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Do you keep your sidearm loaded at night ( in chamber)

  • Yes

    Votes: 26 78.8%
  • No

    Votes: 7 21.2%
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Discussion Starter · #1 ·
I used to be a big sleep walker so I'm a little concerned leaving my sidearm loaded at night (in the chamber).

Does this worry anyone else?

Since I keep mine unloaded, I worry that I'm going to wear my feed ramp out quickly with all this re-chambering each day.
 

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Put it in a holster that covers the trigger. That's what I do. I wonder if I would be able to draw my firearm while sleep walking. From what I understand of sleep walking, you are not using fine motor skills.
 

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I keep my 1911, and both revolvers loaded along with the shotgun and a big pit bull. She maybe a wimp but must people do not know it.
 

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Sleep walking could be a concern. Years ago, my little brother, got up went out side, turning on all the lights are he went, and let our dogs out of their pen. The dog pen is probably 40 yards out the back door.

I have wondered if this could be a concern. People do weird things in their sleep. Still I keep one in the pipe when I sleep.
 

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The only time my gun is not loaded is when I take Nyquil which when I have a cold. That stuff makes me sleep deep but I have some odd dreams. :taz:
 

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I keep my three semi's loaded but I don't have my revolver loaded. All of them are in my quick-access gun safe. It is even a quicker-access gun safe since I only close the door when I'm not home or there are little ones around.

rdogg, how do you keep your big pit bull loaded? :huh: :ROFL:

ian
 

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This is something I've worried about too, as I have been known to do some crazy things while I've been asleep, with absolutely no memory of it in the morning, including being able to carry on full conversations with people who thought I was awake.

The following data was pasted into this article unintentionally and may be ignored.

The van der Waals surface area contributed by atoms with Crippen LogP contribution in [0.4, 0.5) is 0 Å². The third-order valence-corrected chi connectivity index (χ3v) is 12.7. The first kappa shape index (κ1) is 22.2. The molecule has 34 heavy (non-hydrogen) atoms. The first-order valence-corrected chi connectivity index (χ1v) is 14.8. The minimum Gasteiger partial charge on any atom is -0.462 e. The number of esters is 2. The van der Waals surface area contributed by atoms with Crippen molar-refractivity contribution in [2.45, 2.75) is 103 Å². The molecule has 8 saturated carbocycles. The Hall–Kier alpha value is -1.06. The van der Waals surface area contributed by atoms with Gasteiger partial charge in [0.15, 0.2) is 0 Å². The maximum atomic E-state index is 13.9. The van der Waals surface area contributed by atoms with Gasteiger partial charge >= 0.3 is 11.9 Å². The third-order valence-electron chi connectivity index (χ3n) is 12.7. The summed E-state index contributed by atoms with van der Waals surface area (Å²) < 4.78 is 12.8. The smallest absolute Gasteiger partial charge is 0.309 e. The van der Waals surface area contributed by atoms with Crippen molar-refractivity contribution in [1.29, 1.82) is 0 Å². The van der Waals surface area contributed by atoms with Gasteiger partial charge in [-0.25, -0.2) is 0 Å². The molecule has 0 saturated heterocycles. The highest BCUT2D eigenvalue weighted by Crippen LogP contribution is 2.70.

Thats why for now I keep it in a quick access safe, with the door shut and locked.
 

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I have never sleep-walked so this has not been a concern for me. But it should be for those who do; like PW, my sister used to sleepwalk all the time and would wake up, go downstairs, unlock the dead-bolt to the front-door, go outside, and sit on the grass playing. Usually with one of her dolls. We had to install a chain on the door to keep her inside.
 

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Man I can't eat and read at the same time. I voted no on the poll and I should have voted yes......That is what I get for eating an apple and voting at the same time. :oops: :oops:

Tarzan
 

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Discussion Starter · #13 ·
thx997303 said:
Put it in a holster that covers the trigger. That's what I do. I wonder if I would be able to draw my firearm while sleep walking. From what I understand of sleep walking, you are not using fine motor skills.
I've been trying to find the story I read a while ago about a person that made a sandwich in their sleep. Repetitive activities are not hard to do in your sleep.
 

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xRapidDavex said:
I've been trying to find the story I read a while ago about a person that made a sandwich in their sleep. Repetitive activities are not hard to do in your sleep.
I didn't find the story you mentioned.....but I did find this;

"Sleepwalking. Sleepwalking -- or somnambulism -- is one of our most unusual sleep activities.

The characteristics of sleepwalking. Sleepwalkers have certain attributes in common.

The families. Sleepwalking is a typical, normal activity of young children; most people outgrow it (but the behavior is often passed to their children).

Abilities. Sleepwalking children tend to move awkwardly and can perform only simple tasks. Adults have achieved complex actions, such as driving a car.

Behaviors. Sleepwalkers often engage in repetitive movements; e.g., opening and closing a door incessantly. They might pursue a forbidden venture, such as eating food which is not permitted by their diet.